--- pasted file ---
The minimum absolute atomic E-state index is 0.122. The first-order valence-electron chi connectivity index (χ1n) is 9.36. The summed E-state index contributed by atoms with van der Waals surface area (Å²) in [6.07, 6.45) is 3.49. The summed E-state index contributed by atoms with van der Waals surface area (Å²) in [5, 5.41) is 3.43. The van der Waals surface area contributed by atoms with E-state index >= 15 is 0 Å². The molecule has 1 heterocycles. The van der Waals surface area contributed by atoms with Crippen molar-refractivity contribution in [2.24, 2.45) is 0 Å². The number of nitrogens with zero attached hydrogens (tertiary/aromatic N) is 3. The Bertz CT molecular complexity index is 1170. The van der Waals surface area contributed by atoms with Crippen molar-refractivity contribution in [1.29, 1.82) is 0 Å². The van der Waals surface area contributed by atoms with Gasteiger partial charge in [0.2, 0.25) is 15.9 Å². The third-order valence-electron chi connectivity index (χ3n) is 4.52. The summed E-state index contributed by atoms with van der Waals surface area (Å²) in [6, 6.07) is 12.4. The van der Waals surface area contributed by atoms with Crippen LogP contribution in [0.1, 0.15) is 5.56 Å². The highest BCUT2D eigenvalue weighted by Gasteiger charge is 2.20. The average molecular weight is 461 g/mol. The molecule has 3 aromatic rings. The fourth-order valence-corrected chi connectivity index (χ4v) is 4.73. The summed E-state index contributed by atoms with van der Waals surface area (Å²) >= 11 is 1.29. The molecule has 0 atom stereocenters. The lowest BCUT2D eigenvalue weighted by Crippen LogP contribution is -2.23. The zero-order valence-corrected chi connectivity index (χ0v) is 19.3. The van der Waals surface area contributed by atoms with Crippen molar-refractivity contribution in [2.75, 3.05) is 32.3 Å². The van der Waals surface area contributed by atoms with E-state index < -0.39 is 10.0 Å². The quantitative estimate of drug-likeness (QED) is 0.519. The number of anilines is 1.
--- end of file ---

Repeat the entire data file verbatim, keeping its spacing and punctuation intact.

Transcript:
The minimum absolute atomic E-state index is 0.122. The first-order valence-electron chi connectivity index (χ1n) is 9.36. The summed E-state index contributed by atoms with van der Waals surface area (Å²) in [6.07, 6.45) is 3.49. The summed E-state index contributed by atoms with van der Waals surface area (Å²) in [5, 5.41) is 3.43. The van der Waals surface area contributed by atoms with E-state index >= 15 is 0 Å². The molecule has 1 heterocycles. The van der Waals surface area contributed by atoms with Crippen molar-refractivity contribution in [2.24, 2.45) is 0 Å². The number of nitrogens with zero attached hydrogens (tertiary/aromatic N) is 3. The Bertz CT molecular complexity index is 1170. The van der Waals surface area contributed by atoms with Crippen molar-refractivity contribution in [1.29, 1.82) is 0 Å². The van der Waals surface area contributed by atoms with Gasteiger partial charge in [0.2, 0.25) is 15.9 Å². The third-order valence-electron chi connectivity index (χ3n) is 4.52. The summed E-state index contributed by atoms with van der Waals surface area (Å²) in [6, 6.07) is 12.4. The van der Waals surface area contributed by atoms with Crippen LogP contribution in [0.1, 0.15) is 5.56 Å². The highest BCUT2D eigenvalue weighted by Gasteiger charge is 2.20. The average molecular weight is 461 g/mol. The molecule has 3 aromatic rings. The fourth-order valence-corrected chi connectivity index (χ4v) is 4.73. The summed E-state index contributed by atoms with van der Waals surface area (Å²) >= 11 is 1.29. The molecule has 0 atom stereocenters. The lowest BCUT2D eigenvalue weighted by Crippen LogP contribution is -2.23. The zero-order valence-corrected chi connectivity index (χ0v) is 19.3. The van der Waals surface area contributed by atoms with Crippen molar-refractivity contribution in [2.75, 3.05) is 32.3 Å². The van der Waals surface area contributed by atoms with E-state index < -0.39 is 10.0 Å². The quantitative estimate of drug-likeness (QED) is 0.519. The number of anilines is 1.